Will Windows 8 be smashing?

 
Steve Dinneen
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Microsoft has announced more details about its hotly-anticipated Windows 8 operating system, which promises to streamline its products across your all your devices. The company says it will be the biggest overhaul of the world’s best-selling operating system since the iconic Windows 95. But what exactly will the changes mean for the average user? We take a look at the evidence.

WHAT DO WE KNOW FOR SURE?
Windows 8 will come in three different “flavours”, which is great news for everyone who was confused by the plethora of alternative incarnations of previous versions, especially the universally derided Vista. Standard Windows 8 is designed to work on desktop and laptop PCs; Windows 8 Pro is aimed at businesses and enthusiasts (yes, there are Windows enthusiasts. No, I haven’t met one either) and Windows 8 RT is aimed at tablets and ultra-books.

ER, WHAT? RT?
Yes, RT. It stands for RunTime. Discussion about what a bad name it is accounts for about 95 per cent of comments about Windows 8 so far.

OK, SO WHAT CAN WE EXPECT?
Windows 8 is a big release for Microsoft. Massive. It is the operating system that will see the convergence of its work in desktop, mobile, gaming and entertainment over the last decade and could help to mend its reputation, which has taken a battering in recent years.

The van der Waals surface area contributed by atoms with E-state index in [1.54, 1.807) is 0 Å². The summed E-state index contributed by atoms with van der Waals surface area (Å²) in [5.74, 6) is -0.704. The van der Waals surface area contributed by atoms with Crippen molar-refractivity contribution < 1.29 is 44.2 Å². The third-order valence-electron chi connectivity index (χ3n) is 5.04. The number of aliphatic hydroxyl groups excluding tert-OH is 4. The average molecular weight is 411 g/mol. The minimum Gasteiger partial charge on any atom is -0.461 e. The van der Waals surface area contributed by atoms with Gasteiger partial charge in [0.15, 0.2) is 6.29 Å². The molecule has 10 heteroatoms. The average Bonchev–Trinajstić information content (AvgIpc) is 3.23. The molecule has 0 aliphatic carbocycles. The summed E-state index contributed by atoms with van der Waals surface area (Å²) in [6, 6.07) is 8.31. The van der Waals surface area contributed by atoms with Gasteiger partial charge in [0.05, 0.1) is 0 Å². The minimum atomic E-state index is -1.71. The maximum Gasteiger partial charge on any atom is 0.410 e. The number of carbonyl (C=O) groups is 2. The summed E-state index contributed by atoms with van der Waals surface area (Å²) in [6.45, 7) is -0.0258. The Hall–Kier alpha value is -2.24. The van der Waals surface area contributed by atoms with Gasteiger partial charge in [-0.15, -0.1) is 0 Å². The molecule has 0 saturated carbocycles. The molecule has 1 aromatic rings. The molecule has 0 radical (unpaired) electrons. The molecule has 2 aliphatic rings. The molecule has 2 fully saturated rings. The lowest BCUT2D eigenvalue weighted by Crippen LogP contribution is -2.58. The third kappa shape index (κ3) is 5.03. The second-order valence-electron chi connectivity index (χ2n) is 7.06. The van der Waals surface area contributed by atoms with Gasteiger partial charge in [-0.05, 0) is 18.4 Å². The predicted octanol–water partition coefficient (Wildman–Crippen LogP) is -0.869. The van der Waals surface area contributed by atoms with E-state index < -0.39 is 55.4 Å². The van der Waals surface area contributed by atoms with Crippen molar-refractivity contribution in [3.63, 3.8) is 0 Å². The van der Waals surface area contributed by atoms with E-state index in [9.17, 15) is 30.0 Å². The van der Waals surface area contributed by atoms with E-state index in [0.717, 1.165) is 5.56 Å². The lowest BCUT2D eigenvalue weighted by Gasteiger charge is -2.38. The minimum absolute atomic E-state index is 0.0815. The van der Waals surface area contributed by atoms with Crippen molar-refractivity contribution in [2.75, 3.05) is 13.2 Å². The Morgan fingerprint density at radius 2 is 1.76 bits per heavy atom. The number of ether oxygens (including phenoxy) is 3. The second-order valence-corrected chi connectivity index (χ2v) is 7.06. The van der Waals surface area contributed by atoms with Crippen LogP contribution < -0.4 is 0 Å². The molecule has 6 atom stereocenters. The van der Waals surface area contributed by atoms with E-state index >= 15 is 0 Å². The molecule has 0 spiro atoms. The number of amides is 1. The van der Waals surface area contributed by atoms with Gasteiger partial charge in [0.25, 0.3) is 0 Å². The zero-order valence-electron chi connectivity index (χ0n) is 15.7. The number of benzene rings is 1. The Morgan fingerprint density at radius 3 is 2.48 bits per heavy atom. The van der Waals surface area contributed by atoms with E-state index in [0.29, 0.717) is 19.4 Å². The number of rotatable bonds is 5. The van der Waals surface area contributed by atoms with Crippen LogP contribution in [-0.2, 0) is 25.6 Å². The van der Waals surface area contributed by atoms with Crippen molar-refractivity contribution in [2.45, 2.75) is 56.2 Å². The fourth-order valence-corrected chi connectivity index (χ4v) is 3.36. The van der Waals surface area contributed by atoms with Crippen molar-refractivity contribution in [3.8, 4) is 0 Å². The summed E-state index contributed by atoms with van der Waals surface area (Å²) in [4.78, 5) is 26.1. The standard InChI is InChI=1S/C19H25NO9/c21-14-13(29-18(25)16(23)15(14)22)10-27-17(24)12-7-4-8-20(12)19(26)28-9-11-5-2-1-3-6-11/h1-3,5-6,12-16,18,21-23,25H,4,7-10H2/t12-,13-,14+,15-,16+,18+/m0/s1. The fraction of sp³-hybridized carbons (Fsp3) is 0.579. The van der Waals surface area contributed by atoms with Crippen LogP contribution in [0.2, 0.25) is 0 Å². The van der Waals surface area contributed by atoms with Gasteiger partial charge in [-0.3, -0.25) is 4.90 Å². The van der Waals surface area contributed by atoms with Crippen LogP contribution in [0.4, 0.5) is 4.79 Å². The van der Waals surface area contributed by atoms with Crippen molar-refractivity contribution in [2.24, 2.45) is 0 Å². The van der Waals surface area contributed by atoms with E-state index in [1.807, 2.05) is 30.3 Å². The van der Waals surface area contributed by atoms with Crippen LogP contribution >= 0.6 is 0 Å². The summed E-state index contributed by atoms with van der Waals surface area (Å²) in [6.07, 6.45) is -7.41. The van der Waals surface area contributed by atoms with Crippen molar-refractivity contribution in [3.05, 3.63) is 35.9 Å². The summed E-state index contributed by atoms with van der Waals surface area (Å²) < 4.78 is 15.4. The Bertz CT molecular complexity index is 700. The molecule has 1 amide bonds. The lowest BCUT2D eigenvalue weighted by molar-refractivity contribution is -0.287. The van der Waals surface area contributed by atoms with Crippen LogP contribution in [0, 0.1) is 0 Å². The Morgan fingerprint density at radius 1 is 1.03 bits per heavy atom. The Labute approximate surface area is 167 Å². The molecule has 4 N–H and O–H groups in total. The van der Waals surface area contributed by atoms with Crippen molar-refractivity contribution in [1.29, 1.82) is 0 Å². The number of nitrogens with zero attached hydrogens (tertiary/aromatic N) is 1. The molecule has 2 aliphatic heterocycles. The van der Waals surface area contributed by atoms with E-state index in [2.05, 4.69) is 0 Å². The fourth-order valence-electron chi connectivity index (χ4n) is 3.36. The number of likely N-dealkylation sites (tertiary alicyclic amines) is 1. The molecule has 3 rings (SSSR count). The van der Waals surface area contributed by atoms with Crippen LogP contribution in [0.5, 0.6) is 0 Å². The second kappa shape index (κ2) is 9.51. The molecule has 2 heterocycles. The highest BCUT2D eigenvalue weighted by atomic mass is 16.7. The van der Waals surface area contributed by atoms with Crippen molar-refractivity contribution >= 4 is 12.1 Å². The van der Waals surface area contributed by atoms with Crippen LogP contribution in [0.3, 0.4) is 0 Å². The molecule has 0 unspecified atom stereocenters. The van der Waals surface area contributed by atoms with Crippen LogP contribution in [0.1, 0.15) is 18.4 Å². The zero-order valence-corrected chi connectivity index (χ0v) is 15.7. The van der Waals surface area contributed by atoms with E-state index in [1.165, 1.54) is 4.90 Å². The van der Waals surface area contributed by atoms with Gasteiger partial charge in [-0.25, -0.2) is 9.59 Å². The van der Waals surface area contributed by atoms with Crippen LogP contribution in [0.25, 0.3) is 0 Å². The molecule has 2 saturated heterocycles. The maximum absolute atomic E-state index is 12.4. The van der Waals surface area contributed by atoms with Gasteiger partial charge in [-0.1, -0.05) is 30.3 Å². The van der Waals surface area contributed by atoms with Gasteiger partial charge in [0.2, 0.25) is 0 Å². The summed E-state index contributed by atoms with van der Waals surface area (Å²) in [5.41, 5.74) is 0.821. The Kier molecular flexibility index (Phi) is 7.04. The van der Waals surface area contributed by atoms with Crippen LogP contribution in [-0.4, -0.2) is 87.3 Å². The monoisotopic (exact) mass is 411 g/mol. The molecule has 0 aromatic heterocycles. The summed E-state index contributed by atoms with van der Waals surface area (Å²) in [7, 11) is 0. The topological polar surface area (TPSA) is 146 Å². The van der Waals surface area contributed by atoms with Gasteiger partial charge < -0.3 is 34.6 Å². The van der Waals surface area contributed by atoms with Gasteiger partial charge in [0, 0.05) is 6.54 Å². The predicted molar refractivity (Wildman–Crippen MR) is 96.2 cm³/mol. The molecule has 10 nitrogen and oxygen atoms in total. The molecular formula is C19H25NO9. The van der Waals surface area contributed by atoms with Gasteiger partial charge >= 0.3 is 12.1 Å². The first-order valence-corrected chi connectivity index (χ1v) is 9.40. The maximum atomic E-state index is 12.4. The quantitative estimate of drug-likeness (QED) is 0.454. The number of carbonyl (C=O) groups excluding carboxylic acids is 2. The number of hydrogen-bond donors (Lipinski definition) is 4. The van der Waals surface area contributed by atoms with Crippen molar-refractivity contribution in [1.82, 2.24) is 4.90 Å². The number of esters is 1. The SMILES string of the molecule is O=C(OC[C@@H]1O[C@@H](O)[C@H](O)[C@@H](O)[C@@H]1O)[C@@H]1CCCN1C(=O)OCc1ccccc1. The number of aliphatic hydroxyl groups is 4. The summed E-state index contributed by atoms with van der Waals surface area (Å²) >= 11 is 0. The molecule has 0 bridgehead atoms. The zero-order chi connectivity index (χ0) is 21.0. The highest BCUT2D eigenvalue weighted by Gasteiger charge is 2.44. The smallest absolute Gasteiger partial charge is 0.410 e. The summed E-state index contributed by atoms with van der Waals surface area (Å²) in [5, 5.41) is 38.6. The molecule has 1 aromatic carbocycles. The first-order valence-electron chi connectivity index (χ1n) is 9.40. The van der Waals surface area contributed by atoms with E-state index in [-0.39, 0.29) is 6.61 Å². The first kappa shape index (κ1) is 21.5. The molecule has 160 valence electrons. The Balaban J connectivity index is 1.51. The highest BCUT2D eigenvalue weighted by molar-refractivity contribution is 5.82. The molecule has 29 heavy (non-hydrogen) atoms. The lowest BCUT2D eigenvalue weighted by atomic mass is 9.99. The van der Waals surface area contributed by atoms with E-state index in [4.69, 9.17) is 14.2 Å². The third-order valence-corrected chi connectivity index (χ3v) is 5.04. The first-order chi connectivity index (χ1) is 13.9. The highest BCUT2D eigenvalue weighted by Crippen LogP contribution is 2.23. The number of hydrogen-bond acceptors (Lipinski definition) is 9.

What we have seen so far, based on the so-called “Metro” view (see above), looks both completely different and totally familiar. If you only use Windows on your desktop PC then prepare for something almost unrecognisable. No “Start” button, no “My Computer” or “Recycle Bin” icons. Instead you’ll see a series of coloured blocks featuring things like pictures of your friends, the music you’re listening to and appointments you have coming up.

This display will look very familiar to users of Microsoft’s critically lauded (but commercially floundering) Windows Phone 7 software and it is also very similar to Microsoft’s Xbox 360 operating system. Windows 8 will try to draw all of these together into a coherent suite of products that could – and it’s a big could – help stem the flow of customers who are defecting to Apple.

WHAT DOES MICROSOFT HOPE TO ACHIEVE?
It is all about maintaining market share and that means breaking into the tablet market, which is the new personal computing battleground. (see Geek Speak, left).

WHEN WILL IT BE RELEASED?
There is still no official release date but we can expect to see it in October. When it is released, you can bet there will be tablets ready to run it on, with Dell and Nokia thought to be among them.